United States District Court, D. Arizona
MURRAY SNOW CHIEF UNITED STATES DISTRICT JUDGE
before the Court is claimant Renee Lee Miller's appeal of
the Social Security Administration's (SSA) decision to
deny disability insurance benefits and supplemental security
income. (Doc. 16). For the following reasons, the Court
upholds the ALJ's decision.
November 25, 2013, Ms. Miller filed a claim for disability
insurance benefits. She subsequently filed a claim for
supplemental security income on April 9, 2014. She alleged
that she suffers from various mental impairments, including
epilepsy, as a result of a successfully removed brain tumor.
(Tr. 34). Ms. Miller alleges a disability onset date of
January 1, 2007. The claim was denied on initial review and
reconsideration. (Tr. 73- 74; 111-12). Ms. Miller appeared
before Administrative Law Judge (ALJ) Myriam C. Fernandez
Rice on January 7, 2015. (Tr. 31). In evaluating whether Ms.
Miller was disabled, the ALJ undertook the five-step
sequential evaluation for determining
disability. (Tr. 32-33).
one, the ALJ found that Ms. Miller had not engaged in
substantial gainful activity since the alleged onset date of
January 1, 2007. (Tr. 34). At step two, the ALJ determined
that Ms. Miller suffers from post-surgical removal of a brain
tumor and associated continued seizure disorder; as well as
depression, anxiety, and neurocognitive disorder. (Tr. 34).
At step three, the ALJ concluded that Ms. Miller's
impairments did not meet or equal the criteria of a listed
impairment in the regulations. (Tr. 34-36). At step four, the
ALJ determined Ms. Miller's residual functional capacity
and found that she could perform work at all exertional
levels, but with various non-exertional exceptions, such as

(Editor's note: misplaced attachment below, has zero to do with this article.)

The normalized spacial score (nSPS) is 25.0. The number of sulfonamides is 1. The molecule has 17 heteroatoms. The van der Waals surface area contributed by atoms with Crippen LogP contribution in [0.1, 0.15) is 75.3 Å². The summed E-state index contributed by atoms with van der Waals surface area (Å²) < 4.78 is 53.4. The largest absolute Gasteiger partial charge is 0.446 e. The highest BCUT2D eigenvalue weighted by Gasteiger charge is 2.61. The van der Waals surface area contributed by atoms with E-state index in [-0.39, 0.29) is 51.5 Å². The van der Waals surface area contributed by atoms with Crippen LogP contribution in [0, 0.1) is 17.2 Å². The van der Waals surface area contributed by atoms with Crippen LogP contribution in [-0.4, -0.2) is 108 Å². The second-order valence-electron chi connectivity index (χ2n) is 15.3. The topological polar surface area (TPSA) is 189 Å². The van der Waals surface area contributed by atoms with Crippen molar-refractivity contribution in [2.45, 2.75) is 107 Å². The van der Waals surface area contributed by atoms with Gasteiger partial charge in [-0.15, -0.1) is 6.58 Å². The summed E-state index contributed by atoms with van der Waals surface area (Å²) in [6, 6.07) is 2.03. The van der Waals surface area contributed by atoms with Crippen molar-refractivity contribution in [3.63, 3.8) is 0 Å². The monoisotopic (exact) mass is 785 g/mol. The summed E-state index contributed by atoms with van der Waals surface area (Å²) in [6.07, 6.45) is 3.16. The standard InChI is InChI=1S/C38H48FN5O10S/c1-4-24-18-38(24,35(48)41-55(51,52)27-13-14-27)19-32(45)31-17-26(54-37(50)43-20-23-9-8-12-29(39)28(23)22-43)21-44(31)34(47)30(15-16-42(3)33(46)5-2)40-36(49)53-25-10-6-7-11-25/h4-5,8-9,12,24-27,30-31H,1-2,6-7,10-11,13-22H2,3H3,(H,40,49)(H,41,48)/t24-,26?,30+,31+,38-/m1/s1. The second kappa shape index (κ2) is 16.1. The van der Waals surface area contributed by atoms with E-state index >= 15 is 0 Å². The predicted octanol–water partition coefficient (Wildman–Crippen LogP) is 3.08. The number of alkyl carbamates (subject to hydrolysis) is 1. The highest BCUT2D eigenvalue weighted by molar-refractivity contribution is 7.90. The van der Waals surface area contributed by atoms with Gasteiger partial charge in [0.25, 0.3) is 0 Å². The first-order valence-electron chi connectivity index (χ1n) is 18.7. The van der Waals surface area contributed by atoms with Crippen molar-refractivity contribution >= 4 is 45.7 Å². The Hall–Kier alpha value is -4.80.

never climbing ladders, no exposure to unprotected heights or
moving machinery, and no driving. (Tr. 37). Other
non-exertional limitations include performing only simple,
routine, repetitive tasks and limited interaction with the
public. (Tr. 37). As part of this analysis, the ALJ
considered the opinion testimony of treating physicians at
Banner Desert Medical Center and various consultative
examining physicians and reviewing physicians. (Tr. 40-41).
The ALJ then determined that Ms. Miller is not capable of
performing her past relevant work as a receptionist,
telemarketer, or stock clerk, but she could perform work that
is available in the national economy, such as kitchen helper,
industrial cleaner, and automobile detailer. (Tr. 42).
Accordingly, the ALJ determined that Ms. Miller does not
qualify for disability benefits. (Tr. 44).
Social Security Administration Appeals Council denied Ms.
Miller's request for review. (Tr. 1). She filed this
complaint on August 10, 2017 to seek judicial review pursuant
to 42 U.S.C. § 405(g).
reviewing federal court will only address the issues raised
by the claimant in the appeal from the ALJ's decision.
See Lewis v. Apfel, 236 F.3d 503, 517 n.13 (9th Cir.
2001). A federal court may set aside a denial of disability